The M42 mount is an open standard and many manufactures, including Pentax, made proprietary lenses. These lenses often had a coupler that would allow lens aperture settings to be relayed to the camera body. So specific camera bodies may require proprietary lenses to have all of the features working.

Additionally, there are M42 lens adapters available that will allow you to use M42 lenses on any mirrorless digital camera. Aperture priority mode will not work, but manual exposure and shutter priority will work.

Asahi Pentax Super-Takumar 55mm f/2 Lens
Asahi Pentax Super-Takumar 55mm f/2 Lens

There were several different standard lenses that were offered with Spotmatics as the kit lens. Here is a page with more recommended Asahi Pentax Spotmatic lenses.

  • Super-Takumar 55mm f/1.8
  • Super-Takumar 50mm f/1.4
  • Super-Takumar 55mm f/2.0
  • SMC Takumar 55mm f/2.0
  • Super-Multi-Coated Takumar 50mm f/1.4
  • Super-Multi-Coated Takumar 55mm f/1.8
  • SMC Takumar 50mm f/1.4
  • SMC Takumar 55mm f/1.8

The Pentax Spotmatic chassis was the basis for the Pentax K2, KX, KM and K1000 models with bayonet mount.

The Pentax K1000, often touted as the Spotmatic’s successor. The K1000 shares many features with the Spotmatic series but also diverges in some areas.

Noticeable similarities are the placement of the frame counter withing the film advance lever.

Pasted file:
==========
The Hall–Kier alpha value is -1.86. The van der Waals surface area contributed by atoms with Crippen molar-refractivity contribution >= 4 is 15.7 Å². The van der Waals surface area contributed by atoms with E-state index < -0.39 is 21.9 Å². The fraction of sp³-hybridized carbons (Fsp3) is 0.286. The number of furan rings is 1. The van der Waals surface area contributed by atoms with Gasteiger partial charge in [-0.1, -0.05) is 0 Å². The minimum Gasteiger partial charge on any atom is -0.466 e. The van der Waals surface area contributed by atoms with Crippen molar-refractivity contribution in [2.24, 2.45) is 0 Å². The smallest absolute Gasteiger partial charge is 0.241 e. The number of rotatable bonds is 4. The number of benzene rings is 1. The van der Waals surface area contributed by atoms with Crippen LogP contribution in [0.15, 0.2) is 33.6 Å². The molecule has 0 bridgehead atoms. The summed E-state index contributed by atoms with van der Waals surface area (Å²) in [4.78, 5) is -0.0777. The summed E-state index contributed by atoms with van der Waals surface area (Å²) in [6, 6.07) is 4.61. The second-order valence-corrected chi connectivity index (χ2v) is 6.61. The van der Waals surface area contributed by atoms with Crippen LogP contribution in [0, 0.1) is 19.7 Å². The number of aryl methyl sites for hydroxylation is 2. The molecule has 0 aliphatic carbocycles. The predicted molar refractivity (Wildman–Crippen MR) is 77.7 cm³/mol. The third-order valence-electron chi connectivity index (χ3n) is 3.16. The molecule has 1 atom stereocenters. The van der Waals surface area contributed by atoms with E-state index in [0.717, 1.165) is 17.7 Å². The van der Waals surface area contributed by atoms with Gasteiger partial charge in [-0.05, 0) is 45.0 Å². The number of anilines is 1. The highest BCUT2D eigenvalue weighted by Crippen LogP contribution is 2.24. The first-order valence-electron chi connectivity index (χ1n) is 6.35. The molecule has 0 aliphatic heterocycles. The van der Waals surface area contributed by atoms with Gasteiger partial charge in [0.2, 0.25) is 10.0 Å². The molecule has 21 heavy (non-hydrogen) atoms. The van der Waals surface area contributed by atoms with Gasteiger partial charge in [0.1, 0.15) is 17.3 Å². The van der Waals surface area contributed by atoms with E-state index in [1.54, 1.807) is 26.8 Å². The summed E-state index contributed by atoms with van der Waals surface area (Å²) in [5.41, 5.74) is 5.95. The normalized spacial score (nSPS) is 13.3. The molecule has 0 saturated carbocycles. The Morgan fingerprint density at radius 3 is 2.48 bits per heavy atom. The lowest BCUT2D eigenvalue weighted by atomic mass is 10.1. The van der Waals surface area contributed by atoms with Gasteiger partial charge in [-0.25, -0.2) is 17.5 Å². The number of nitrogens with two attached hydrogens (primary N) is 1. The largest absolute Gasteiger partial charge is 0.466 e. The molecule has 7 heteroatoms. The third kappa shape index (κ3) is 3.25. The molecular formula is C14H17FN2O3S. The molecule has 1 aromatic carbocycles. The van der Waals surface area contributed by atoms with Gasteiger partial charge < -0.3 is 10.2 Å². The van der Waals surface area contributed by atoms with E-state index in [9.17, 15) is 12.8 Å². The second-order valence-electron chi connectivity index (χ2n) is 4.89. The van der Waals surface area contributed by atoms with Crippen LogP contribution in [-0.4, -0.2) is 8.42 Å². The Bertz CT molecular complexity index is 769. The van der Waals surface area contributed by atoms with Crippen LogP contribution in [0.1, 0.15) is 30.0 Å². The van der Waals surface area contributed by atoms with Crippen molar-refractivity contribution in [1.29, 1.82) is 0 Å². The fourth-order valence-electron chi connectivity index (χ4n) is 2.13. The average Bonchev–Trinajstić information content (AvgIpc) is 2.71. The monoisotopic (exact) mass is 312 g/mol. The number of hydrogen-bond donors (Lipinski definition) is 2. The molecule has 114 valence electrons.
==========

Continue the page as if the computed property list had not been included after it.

Feature Spotmatic Pentax K1000
Release Year 1964 1976
Lens Mount M42 Screw Mount Pentax K Mount
Metering Stop-Down, TTL Open-aperture, TTL
Battery 1.35v mercury cell 1.5v LR44 or SR44
Shutter Speed 1-1000 sec plus B 1-1000 sec plus B

Here are some key technical specs:

Specification Description
Lens Mount M42 Screw Mount
Shutter Speeds 1-1/1000 sec plus B
Film Format 35mm
Metering Through-the-Lens (TTL)
Battery 1.35v mercury cell
Self Timer Yes
Flash Sync 1/60 sec or FP

*FP is a flash sync plug. The cameras used standard PC flash sync ports.

All of the Spotmatic versions have a focal plane shutter.

The light meter is turned on by partially pressing the shutter button. There is a meter needle to indicate the light meter reading

You can find used Spotmatics on various online marketplaces such as Amazon, eBay, KEH, and other places. They can also be found in vintage camera stores, flea markets, antique markets, and garage sales.